Rescuing Your Marriage from its Fall Season
On my way to work, I read billboard that said, “Love everyone, always.” It is part of a campaign and sermon series that Willow Creek Church is putting together. As I read the sign, my mind went right away to the negative energy oozing out of social media these days. In contrast to the billboard message, hate fills the air. Why is that people’s capacity to hold divergent opinions is thin? It doesn’t take much for people’s differences to escalate into personal insults. Scroll down through a heavily commented discussion on a political post on Facebook and it doesn’t take much before the name calling appears. As I thought about this, I had one of those Déjà vu, feelings. When you feel like you’ve had such a similar experience but can’t quite put your finger on it. After grappling with the sentiment for a bit, my stomach turned with the realization that I’ve seen this rapid escalation way too often for comfort. I’ve had the opportunity to offer couples counseling over the past decade in previous clinical work and this is where I’ve seen the same pattern.
Couples come in seeking counsel on a disruptive issue that they feel is irreconcilable. Even the happiest, healthiest of couples will land at a juncture in their life together where they will inevitably fail to see eye to eye. It is bound to happen given the differences inherent in being two different people. Different experiences, cultural background, personalities, genders, and ideologies are just some of the dynamic factors that set us up for friction. After the first three years of a relationship, when the chemical infused passionate stage of love passes, individuals seem to be less patient with one another towards these differences. Research points to neurotransmitters such as dopamine in the brain activing very much like the brain of someone on drugs during this first phase of passion in a relationship. The brain is overcome by the passion of it all, and the differences just seem rosy and inconsequential. Fast forward a few years, and this same couple is distraught with anger, frustration and in some cases contempt towards each other. What begins as an argument about the lost socks turns into hurtful insults. Gary Chapman’s book, 4 Seasons of Marriage: The Secrets of a Lasting Marriage reminds us that the quality of a marital relationship cycles just like the seasons. Chapman explains that just as Fall preludes winter with chilling winds that leave trees bare, couples in their own Fall season of life experience the emotionally chilling symptoms that prelude a winter in their relationship. They will disengage and fail to seek out reconciliation. As they drift apart emotionally, they begin to blame each other for the issues at hand. This experience stands in dark contrast to a summer season in a relationship that is marked by constructive communication, acceptance of differences, and spiritual growth. During such a season in a couple’s life, there is a solid attachment, a supportive and nurturing spirit. And in this sense, there is high satisfaction from accomplishments and resolution of conflicts.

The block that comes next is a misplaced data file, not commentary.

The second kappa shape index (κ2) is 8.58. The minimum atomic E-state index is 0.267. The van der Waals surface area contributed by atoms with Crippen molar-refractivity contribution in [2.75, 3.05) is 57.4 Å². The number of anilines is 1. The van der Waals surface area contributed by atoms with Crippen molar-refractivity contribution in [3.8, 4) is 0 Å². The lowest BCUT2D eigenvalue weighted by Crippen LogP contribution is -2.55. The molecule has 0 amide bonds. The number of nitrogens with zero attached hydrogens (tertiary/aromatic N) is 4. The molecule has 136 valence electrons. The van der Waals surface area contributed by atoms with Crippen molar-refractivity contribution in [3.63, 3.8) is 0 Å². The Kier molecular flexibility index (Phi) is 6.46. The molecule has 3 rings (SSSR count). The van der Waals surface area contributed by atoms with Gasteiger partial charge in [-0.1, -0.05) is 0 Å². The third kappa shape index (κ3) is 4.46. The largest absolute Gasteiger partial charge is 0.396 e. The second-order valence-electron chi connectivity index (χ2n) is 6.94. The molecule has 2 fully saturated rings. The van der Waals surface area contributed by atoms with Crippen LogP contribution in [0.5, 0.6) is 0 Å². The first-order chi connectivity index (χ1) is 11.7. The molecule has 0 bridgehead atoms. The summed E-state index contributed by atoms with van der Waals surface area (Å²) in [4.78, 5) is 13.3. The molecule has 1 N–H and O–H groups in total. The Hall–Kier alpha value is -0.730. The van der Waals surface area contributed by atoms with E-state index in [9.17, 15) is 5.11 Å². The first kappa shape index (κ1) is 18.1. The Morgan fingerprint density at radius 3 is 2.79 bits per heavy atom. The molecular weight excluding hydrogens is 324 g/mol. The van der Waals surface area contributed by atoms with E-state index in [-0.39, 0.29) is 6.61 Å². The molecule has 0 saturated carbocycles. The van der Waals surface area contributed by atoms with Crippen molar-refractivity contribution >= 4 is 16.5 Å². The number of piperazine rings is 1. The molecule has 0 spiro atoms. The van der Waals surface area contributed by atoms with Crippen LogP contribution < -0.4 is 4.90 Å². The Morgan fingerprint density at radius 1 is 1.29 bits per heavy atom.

Chapman’s season changes of marriage picks up on a message consistently delivered by marriage experts. Couples will enter in and out of the honeymoon type of relationship bliss throughout the course of their relationship. As they face different transitions and decisions that test their commitment, they will enter in and out of a season. Those who have endured many seasons in their relationship can attest to how the depth of their love grows with each struggle and joyful event.
What are we to do while we are in the midst of a difficult season in our lives – similar to the one the country is having right now? Don’t let nature take its course. As you mature in your relationship, you’ll pick up on the steady signs that will lead you to a winter season in your marriage (a period marked by bitterness, detachment, unwillingness to negotiate differences and to withdraw in silence together). When you notice you and your partner beginning to blame each other frequently, getting into arguments, and sliding into silence and withdrawal, change course. Invest in your relationship everyday by: (1) being grateful to each other daily, (2) forgiving each other even when you don’t want to, (3) fostering your friendship through date nights, (4) talking about the issues that bother you over and over again. There will be times where you will be able to negotiate your differences, and times when you won’t come to terms with your differences of opinion. Talk through your differences with one another until you both can comfortably coexist with each other’s differences. And remember Willow Creek’s timeless reminder to “love each other, always.”
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